Facts: The appellant in this case agreed to do certain construction work for the respondent company registered under the Indian Companies Act and having its principal place of business at Bombay on the terms and conditions of a written tender. Clause 13 provided that despite of the place. where the work under the contract was to be executed the contract shall be deemed to have been entered into by the parties at Bombay and the court in Bombay alone shall have jurisdiction to adjudicate thereon. On disputes arising between the parties the appellant submitted a petition to the Court at Varanasi for an order under Section 20 of the Arbitration Act, 1940 that the agreement be filed and an order of reference be made to an arbitrator or arbitrators appointed by the court. The respondent contended that in view of clause 13 of the arbitration agreement, only the courts at Bombay had jurisdiction.

Held: The Court in this case held that it is not open to the parties to confer jurisdiction on any court which it does not otherwise possess under the code by agreement. However, where two courts have jurisdiction under the code, an agreement between the parties that the dispute should be tried in one such court is not contrary to the public policy.

Hakam Sing vs. Gammon (India) Ltd. (08.01.1971 - SC) : MANU/SC/0001/1971

Courts to try civil suits

Section 9: This section states that courts have jurisdiction to try all the suits unless barred

Whether the plaintiff is an agriculturist and secondly, whether this court has jurisdiction to try this suit.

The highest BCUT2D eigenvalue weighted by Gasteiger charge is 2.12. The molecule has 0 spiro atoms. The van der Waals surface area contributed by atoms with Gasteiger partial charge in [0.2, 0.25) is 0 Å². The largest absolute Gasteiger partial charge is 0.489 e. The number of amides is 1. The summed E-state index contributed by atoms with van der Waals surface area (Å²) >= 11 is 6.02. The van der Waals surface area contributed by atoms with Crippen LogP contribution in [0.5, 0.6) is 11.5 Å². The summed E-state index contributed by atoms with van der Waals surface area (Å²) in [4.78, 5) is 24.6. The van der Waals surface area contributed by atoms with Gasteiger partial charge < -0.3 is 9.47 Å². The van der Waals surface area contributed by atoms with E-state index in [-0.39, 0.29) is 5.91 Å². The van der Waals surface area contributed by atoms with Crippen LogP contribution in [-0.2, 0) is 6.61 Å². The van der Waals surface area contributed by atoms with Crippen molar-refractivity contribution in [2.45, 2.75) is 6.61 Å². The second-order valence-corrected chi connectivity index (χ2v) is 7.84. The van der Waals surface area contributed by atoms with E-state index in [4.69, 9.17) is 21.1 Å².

facts: The plaintiff and defendant came to an agreement for sale of an agricultural land. The defendant later does not sell the land to the plaintiff. Hence, the plaintiff filed a suit for specific performance of contract for sale of an agricultural land. The defended contended that the land being an agricultural land is covered under Bombay tenancy and agricultural land act and plaintiff is not an agriculturist. The issue in this case was first, whether the plaintiff is an agriculturist and secondly, if yes then whether this court has jurisdiction to try this suit.

Held: Supreme Court held that in a suit properly constituted and cognizable by the Civil Court, if there arises an issue which requires to be settled by the competent authority, the jurisdiction of the Civil Court is not only ousted but the same is under a statutory obligation to refer the issue to a competent authority and upon the reference being answered by, to dispose of the suit in accordance with the decision of the competent authority.

Gundaji Satwaji Shinde vs. Ramchandra Bhikaji Joshi (05.12.1978 - SC) : MANU/SC/0307/1978

Res Judicata

Section 11: The principle of Res Judicata in a nutshell means that once a matter is finally decided by a competent court, no party can be permitted to reopen it in subsequent litigation

Principle of Res Judicata was raised

facts: A sub-inspector was dismissed from his services by an order of DIG. The sub-inspector challenged such dismissal in the High Court on the ground that he was not heard before passing of the such order. This was dismissed by the court. Further he brings an additional suit stating that DiG is not an appropriate authority to dismiss him rather IGP is the appropriate authority. This case was taken to Supreme Court where the principle of res judicata was raised and following was held.